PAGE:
Repairmen of Cyclops by John Brunner

time, we’ll re-contact them openly and help them.”

“Can we define progress?” countered Langenschmidt.

“I thought that was one of the basic precepts behind

non-interference. We must have lost our sense of direc-

rion if we can breed Heirndalls and Rimerleys on a so-

called ‘civilised world’. Maybe the ZRP’s will re-discover

what we’ve lost.”

“I’ve heard all that,” Maddalena snapped. “It still

doesn’t Well, take a current conspicuous example. That

poor girl Soraya had a boy-friend at home, and a sick

mother. She was going to be married. We apply the non-

interference rule strictly, and forbid her to return to

her own planet with the memory of what she’s seen since

she was kidnapped. Precious little that must be, if she was

kept in coma, but there the ruling stands, and I can’t say

I like it.”

“In fact, you’ve chosen a bad example,” Langen-

schmidt grunted. “Her adoring boy-friend accepted the

payment Heirndall offered as a means of keeping the

people eager to part with their sick kinfolk, took it

home, and was promptly so well off he could take his

pick of the eligible girls. And did, within the week.”

“What? How do you know?” Disbelieving, Mad-

dalena stared at him.

“Report came in a few hours ago. Using the informa-

tion supplied by Heirndall’s crew, a Corps party dressed

themselves up as Receivers of the Sick and went to So-

raya’s home village. It’s going to be a very useful dis-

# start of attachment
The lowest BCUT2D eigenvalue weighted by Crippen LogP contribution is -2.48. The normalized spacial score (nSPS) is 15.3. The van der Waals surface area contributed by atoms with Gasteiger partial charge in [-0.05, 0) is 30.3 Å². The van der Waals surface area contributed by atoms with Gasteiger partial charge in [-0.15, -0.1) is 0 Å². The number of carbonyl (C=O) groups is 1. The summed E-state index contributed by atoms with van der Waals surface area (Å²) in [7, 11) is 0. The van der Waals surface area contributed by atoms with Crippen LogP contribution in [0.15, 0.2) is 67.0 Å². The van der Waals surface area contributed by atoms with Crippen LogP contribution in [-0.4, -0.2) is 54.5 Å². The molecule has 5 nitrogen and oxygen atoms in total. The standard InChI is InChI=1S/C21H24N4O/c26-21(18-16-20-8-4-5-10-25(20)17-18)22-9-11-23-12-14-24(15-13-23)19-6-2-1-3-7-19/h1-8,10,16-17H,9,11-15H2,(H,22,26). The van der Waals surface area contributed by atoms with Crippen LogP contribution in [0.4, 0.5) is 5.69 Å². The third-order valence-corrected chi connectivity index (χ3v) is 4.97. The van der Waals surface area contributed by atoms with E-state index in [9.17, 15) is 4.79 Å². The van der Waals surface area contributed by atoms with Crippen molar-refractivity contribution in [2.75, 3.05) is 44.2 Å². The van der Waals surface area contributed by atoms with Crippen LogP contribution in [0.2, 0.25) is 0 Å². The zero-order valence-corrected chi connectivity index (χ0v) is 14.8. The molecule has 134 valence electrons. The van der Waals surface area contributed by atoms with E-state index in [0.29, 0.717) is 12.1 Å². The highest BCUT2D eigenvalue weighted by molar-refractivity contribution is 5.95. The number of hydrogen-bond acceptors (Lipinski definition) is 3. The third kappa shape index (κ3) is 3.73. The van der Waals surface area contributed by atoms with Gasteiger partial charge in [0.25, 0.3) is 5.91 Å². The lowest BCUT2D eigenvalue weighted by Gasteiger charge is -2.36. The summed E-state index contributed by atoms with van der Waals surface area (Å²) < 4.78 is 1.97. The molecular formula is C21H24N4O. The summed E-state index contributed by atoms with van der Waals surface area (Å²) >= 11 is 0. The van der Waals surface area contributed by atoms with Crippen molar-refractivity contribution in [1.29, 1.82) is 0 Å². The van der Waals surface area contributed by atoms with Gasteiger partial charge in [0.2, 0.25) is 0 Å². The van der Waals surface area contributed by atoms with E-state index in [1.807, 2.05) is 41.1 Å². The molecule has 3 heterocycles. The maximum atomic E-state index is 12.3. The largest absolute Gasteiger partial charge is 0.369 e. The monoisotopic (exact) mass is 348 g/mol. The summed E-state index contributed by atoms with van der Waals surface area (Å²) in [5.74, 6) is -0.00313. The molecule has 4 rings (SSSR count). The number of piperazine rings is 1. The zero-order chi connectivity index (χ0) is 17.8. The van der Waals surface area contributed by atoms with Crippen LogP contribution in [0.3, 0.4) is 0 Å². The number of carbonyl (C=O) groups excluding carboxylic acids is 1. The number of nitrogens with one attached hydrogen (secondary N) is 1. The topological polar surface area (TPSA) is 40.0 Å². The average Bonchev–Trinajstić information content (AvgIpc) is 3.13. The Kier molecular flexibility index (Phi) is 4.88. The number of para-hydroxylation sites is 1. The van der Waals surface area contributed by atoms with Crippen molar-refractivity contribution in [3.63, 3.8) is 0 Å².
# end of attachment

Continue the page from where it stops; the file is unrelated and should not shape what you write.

guise for our permanent agents, thatand I think you

can rely on the non-interference rule being bent far

enough to heal a really deserving case, now and again.”

He grinned maliciously. “Wouldn’t like your next as-

signment to be a Twenty-two, would you? Or are you

leaving the Corps?”

“Nono, I don’t think so. Not yet.” Maddalena’s at-

tention had been caught by two figures moving beyond

the window: a youth and a girl both with long black

hair. “Is that Bracy and Soraya out there?”

“Haven’t you noticed how much time they’re spend-

ing together? I took Bracy aside and told him what she’d

been through, and gave him his first Corps assignment

looking after her. Not that he needed orders.”

“He’s already had his first Corps assignment. With


“He hadn’t even applied for probationary status

thenexcept verbally, to Nole, and that doesn’t count.

This time it’s official: rehabilitation of victim of criminal


Maddalena laughed, and the sound was gratifyingly

unforced to Langenschmidt’s keen ears. “Damn you,

Gus! Why do you have to be such a nice guy?”

“Long practice,” he retorted. “When you reach my


“You’re also an idiot, but that must be congenital.”

Maddalena’s face clouded again. “Seriously, you know

. . . I had had it in mind to apply for another on-planet

posting. In spite of what I said when I first came here.

But I feel I wouldn’t be able to tackle the )ob ob)ecriv&-

ly. I’ve been so submerged in dirt and disease and stupid-

ity and barbarism I’m in danger of thinking of galactic

civilisation as the next thing to paradise. Well, I guess in

some senses it is, but it isn’t my idea of paradise. Not


She paused and looked directly at him.

“Gus, I’d like to postpone my leave. I can, if I wish. I

don’t much want to go back to Earthif I was attached

to my home world, I’d never have left it in the first

place. At this distance it seems like an illusion. But

planets like Cyclops are all too real. Could you bear to

have me on your staffsay for a yearwhile I catch up

on reality by degrees?”

“I’d be honoured,” Langenschmidt said. “Do you

know something? Long ago1 hadn’t thought of it in

years until I spoke to Pavel Brzeska the other day1 told

him I thought you were going to make history eventu-

ally, and I’d like to be around when it happened. Well,

twenty years passed and no history to speak of. And

then suddenly you orbit back into my sector and things

happen. I want to thank you for staying your hand until

I was present as a witness and could have my wish

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Categories: John Brunner